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Egypt: The art of silencing Gamal Mubarak’s political critics
Next month’s Parliamentary elections in Egypt will be followed by the presidential elections next year. The stakes are high as it is still not clear who the candidate for the presidential office, especially from the ruling party, will be. Bitter behind the scenes tussles are rocking the corridors of power as the President seeks to impose his son. And measures to silence those who question the wisdom of this choice are relentless. Two top Egyptian journalists have found themselves in the cross-hairs of the authorities.

Measures to silence those who publicly question the presidential aspirations of Egyptian President Hosni Mubarak’s son began last month with the suspension of the Saudi-owned Orbit satellite TV program Al-Qahera Al-youm (Cairo Today), broadcast live from Cairo. The show’s host, Amr Adib was guilty of daring to question the heavy media coverage of Gamal Mubarak as heir apparent to his father.

Observers claim that in spite of being affiliated to the ruling regime, Amr Adib crossed the line in the August 7th episode of his show when he commented on a campaign launched by opposition politician Dr Ayman Nour (The first runner-up in the 2005 Egyptian presidential election) against the candidacy of Gamal Mubarak to the presidency. The anti-Gamal Mubarak campaign slogan which read: "Egypt is too big for you" had been understood by many as saying "Gamal Mubarak does not have the caliber of a statesman."

According to Amr Adib, the general lack of hostility towards Dr. Ayman Nour’s campaign banners translated into a powerful expression of Egypt’s rejection of Gamal Mubarak as the ruling party’s presidential candidate. Adib didn’t stop there. Adding that it frustrates most Egyptians to think that the result of the upcoming presidential election would be settled in favor of President Mubarak or His son, the talk show host encouraged viewers to get their voting registration cards and vote in the upcoming presidential election whilst reminding them that President Mubarak had won the 2005 election with only 7 million votes in a country with 80 million people.

Crushing the Mastaba

Amr Adib’s Cairo Today talk show had succeeded in reviving the Mastaba (colloquially known as a place in front of a house where people gather to share their views on social matters) culture on Egyptian television. His shows often included panel, group or one-on-one discussions after which viewers would phone in to ask questions or make comments, almost freely. The Talk Show had become a way of life for millions of Egyptians who sought to express their opinions, albeit inconsequential. And Cairo Today was one of the most watched Talk Shows across the Arab World reaching Europe and as far as Australia and the United States.

Following Adib’s sudden disappearance from the screen, Egyptian authorities explained that the show was stopped for financial and administrative reasons, while claiming that the popular Talk Show’s demise had nothing to do with its take on political issues. But although the channel announced that they had settled their debts with the production company (Media Production City), the same production company went ahead to terminate their contract with Orbit, the satellite network that hosts the channel.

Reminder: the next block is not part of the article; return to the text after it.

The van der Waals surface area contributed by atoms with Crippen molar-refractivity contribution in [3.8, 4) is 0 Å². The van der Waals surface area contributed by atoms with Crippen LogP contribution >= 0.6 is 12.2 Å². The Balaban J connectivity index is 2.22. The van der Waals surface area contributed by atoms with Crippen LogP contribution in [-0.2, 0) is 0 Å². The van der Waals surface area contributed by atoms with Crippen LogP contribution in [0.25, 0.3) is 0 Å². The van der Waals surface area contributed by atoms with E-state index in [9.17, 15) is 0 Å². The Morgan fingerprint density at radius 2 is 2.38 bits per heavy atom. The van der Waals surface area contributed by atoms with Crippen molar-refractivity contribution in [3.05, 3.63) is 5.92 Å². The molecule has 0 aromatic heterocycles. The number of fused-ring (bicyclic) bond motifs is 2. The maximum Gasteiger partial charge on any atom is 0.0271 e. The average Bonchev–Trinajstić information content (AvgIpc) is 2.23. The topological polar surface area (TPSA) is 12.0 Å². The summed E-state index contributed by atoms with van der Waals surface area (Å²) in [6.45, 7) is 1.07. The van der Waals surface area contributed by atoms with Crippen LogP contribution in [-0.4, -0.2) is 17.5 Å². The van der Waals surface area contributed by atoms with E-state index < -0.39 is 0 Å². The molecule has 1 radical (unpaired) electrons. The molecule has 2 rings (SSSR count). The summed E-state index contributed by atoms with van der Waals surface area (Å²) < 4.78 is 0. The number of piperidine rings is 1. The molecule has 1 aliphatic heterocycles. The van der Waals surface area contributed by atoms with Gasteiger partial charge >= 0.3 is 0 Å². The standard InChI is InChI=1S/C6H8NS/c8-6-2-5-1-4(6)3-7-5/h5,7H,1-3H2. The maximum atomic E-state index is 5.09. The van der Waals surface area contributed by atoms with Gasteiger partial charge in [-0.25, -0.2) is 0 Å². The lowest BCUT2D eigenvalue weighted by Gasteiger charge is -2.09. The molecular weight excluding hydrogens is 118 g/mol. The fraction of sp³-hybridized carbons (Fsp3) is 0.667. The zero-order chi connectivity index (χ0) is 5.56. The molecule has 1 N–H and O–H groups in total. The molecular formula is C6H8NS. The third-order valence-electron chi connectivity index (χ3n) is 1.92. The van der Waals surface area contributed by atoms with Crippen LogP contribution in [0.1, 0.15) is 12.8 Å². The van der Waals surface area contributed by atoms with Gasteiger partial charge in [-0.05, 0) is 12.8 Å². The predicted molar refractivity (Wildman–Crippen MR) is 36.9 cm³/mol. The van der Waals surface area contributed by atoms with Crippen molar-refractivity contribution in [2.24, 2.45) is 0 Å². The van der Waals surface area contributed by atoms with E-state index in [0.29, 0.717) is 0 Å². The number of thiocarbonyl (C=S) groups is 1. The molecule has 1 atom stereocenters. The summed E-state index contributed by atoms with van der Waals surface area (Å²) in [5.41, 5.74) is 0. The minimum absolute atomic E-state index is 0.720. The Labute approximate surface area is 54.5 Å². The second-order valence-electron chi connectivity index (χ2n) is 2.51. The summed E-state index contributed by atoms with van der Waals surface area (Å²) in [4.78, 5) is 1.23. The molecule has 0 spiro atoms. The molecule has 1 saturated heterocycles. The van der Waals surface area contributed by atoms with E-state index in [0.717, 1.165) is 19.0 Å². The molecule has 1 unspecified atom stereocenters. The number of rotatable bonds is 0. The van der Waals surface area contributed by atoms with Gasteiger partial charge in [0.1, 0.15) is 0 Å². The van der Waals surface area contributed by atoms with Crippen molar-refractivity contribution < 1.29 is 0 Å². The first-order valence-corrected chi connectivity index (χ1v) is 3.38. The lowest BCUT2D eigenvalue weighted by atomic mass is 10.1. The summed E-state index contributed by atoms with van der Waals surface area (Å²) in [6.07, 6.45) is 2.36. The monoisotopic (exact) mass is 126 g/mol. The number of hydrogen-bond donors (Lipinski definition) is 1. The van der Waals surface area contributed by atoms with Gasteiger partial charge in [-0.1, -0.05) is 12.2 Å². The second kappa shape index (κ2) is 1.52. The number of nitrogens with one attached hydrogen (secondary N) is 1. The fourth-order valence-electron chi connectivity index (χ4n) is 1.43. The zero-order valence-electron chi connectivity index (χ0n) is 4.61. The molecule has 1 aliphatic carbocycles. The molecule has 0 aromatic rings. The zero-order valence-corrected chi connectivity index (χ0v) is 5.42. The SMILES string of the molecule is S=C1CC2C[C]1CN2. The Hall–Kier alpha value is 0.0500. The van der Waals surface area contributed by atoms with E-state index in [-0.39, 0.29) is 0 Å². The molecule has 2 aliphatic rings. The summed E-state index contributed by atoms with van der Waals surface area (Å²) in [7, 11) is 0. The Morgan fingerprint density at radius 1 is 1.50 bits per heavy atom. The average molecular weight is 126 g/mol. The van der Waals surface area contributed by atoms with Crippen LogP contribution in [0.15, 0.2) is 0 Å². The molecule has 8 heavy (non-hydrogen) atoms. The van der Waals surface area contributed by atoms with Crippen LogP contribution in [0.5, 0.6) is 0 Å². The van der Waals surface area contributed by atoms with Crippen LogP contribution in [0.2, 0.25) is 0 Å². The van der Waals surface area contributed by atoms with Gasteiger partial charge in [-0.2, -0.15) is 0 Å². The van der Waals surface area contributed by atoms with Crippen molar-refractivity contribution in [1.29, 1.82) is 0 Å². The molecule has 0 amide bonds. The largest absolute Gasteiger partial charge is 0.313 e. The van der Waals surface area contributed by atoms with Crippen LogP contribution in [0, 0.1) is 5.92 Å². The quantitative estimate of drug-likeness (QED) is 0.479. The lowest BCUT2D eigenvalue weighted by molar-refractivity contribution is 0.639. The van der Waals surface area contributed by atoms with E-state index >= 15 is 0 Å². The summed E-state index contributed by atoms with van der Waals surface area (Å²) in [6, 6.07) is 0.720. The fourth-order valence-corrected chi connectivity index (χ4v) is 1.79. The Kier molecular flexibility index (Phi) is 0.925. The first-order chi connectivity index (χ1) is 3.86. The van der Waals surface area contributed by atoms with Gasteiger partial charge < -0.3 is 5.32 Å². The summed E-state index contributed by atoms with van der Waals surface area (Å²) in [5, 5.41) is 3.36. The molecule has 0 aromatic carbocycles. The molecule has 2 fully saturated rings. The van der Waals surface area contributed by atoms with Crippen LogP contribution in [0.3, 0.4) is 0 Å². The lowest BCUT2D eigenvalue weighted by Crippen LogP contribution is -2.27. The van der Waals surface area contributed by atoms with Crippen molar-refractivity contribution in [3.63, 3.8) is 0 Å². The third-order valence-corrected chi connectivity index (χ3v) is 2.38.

And while the government insists that their decision remains non-political, a set of restrictions have come at the heels of the talk show’s demise. Almost immediately after the show was halted, a daily independent newspaper, Al-masry al-youm (The Egyptian Today), published an article which said that the National Telecommunications Regulatory Authority had imposed new restrictions on the service that sends news via mobile phone text messages in an apparent attempt to anticipate and stop any anti-government activities during the parliamentary elections.

Eissa gets the boot

Early October, an independent journalist, Ibrahim Eissa’s daily segment on a local TV show, Baladna Bel-masry, broadcast on On-TV satellite channel was stopped. This was to be followed by his sacking on Monday October 5, 2010 as editor in chief and founder of a local newspaper, Al-Dostor (The Constitution), known to be critical of the government, by its new owners.

Prior to Ibrahim Eissa’s sacking, Al-Dostor had been bought by Dr. Al-Sayed Al Badawy and Reda Edward, two of the most influential figures in Al-Wafd party, who had promised to respect the editorial freedom of the newspaper’s journalists. But after their decision to dismiss Ibrahim Eissa from his post, analysts have argued that the decision could have been made to please the government in order to get some members of Al-Wafd party elected to the new parliament.

Although Al-Dostor journalists have expressed anger over Ibrahim Eissa’s sacking, the unfortunate departure of the two men from active journalism in Egypt has led to a crippling auto censorship and affected the way other media personalities handle political issues. But above all, Ibrahim Eissa and Amr Adib’s demise, among many others, reveals systemic cracks as concerns freedom of expression in the Northern African country.


Egypt

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